In the first meeting in city hall since four new members joined the Tallahassee City Commission, three of those officials voted to delay a move forward with a $60 million Public Safety Complex.
Despite some community concerns, the Public Safety Complex was on the fast track due to the votes of a city commission that was made up of four members that are no longer serving.
To date, the City was moving toward the development of a community-focused public safety campus that would serve as the headquarters for the Tallahassee Police Department.
On February 28, 2018, the City Commission authorized staff to issue an RFP for the acquisition of real estate for a public safety campus along the South Monroe Street and/or Orange Avenue corridors. Prospective bidders were invited to submit proposals for acquiring the necessary real estate including a timeline for land acquisition, procurement processes and public input.
The responses for potential sites were received on June 5, 2018, and the Commission approved funding for the land acquisition and relocation assistance for current tenants on October 17, 2018.
At this point no contracts have been signed, which means the final decision on where the complex will be located is still up for debate.
The vote to move forward with the selection of an architectural firm for the Public Safety Complex gave new commissioners a chance to weigh-in on a project that some believe has not been properly vetted.
After listening to citizen input that voiced concern’s about the project, City Commissioner Dianne Williams-Cox began the discussion by saying, “I cannot sit here and just move without taking into consideration all the comments we heard here tonight.”
She added, “We still have work to do on the location.”
City Commissioner Curtis Richardson, who has supported the project from the beginning, said “there has been a lot of misinformation put out there.”
Richardson’s response to Commissioner Williams-Cox was pointed. “Let me tell you all this. This is not a class project for me…….Twenty-five years ago I moved to the southside…we raised our family on the southside… I’ve got skin in the game.”
Richardson added, “It’s been vetted, there is support for it.”
Mayor John Dailey endorsed Richardson’s comments by saying, “that was right on point and needed to be said.”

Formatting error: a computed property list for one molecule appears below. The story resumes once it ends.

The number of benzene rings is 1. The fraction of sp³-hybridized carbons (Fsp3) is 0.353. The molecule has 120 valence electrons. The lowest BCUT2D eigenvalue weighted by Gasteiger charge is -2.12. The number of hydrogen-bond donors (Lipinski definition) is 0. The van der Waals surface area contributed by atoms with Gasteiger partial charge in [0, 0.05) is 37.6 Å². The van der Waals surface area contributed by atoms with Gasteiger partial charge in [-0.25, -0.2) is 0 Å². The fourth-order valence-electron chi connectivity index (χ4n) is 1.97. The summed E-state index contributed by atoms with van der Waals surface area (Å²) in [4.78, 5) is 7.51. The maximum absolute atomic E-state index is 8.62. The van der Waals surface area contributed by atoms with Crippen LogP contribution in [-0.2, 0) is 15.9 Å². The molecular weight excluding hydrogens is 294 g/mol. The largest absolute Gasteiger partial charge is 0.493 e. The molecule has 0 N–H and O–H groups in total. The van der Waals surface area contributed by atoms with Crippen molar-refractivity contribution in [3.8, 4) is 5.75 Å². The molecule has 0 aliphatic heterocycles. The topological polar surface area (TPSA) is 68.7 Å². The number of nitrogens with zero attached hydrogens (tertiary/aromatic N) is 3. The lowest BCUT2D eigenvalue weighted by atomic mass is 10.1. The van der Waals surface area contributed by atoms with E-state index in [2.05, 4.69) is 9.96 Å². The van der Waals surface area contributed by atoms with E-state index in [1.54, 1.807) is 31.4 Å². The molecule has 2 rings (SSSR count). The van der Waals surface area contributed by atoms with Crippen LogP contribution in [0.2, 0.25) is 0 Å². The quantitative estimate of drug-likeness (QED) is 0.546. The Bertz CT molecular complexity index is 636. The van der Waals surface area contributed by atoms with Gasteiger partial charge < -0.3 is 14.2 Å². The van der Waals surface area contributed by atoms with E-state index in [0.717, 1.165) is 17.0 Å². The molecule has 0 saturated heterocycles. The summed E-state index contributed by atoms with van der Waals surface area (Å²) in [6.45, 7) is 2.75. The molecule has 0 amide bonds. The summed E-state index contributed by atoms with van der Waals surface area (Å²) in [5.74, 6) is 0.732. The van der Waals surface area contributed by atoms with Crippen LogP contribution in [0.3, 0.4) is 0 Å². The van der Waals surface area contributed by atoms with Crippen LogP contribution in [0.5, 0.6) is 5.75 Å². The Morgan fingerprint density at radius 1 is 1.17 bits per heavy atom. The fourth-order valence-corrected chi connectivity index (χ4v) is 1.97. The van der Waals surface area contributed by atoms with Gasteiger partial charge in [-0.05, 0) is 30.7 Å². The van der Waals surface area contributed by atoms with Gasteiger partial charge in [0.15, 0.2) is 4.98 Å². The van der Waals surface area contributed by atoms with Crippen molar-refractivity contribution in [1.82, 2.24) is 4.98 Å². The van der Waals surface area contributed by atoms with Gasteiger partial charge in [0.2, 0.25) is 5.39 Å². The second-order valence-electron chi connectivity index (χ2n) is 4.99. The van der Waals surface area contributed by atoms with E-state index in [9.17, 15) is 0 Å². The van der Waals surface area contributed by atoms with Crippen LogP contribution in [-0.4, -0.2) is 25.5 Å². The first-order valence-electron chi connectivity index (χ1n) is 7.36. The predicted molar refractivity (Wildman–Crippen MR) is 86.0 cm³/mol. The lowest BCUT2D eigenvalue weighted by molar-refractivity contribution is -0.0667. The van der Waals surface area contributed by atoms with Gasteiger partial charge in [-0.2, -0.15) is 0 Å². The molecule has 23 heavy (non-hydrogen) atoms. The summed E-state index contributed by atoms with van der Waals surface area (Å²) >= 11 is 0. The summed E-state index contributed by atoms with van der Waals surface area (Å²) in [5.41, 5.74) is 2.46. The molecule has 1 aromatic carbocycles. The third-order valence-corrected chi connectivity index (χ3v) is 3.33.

However, Commissioner Matlow – who was next to speak – challenged previous statements offered to support the vote.
“I want to be clear Mayor Gillum voted against this location…I want to make sure the record is clear on this specific issue,” said Matlow.
Mayor Dailey had previously indicated that Gillum supported the location of the project.
Second, he questioned Deputy City Manager Cynthia Barber’s statement that the proposed location was not part of a “weed and seed” area.
Matlow asked why is their weed and seed signage on South Meridian?
Barber responded by saying, “I don’t have an answer for that. I am not even aware it is there. But I do know we don’t have a weed and seed program.”
The Weed and Seed program is a community based strategy sponsored by the U.S. Department of Justice (DOJ) that aims to prevent, control, and reduce violent crime, drug abuse, and gang activity in designated high crime neighborhoods across the nation.
Critics argue the program creates a financial incentive for law enforcement to arrest individuals.
Matlow continued by saying, “I want to be absolutely clear. This commission hasn’t given any direction on this project yet at all…Frankly I am a little bit insulted that we are forced into this position.”
In the end, Matlow, Williams-Cox was joined by Dr. Bryant to delay the vote on moving forward. Rather, the three commissioners moved a successful motion to have two townhall meetings to not only address support for the project, but to seek input about where the project should be located and what it should look like.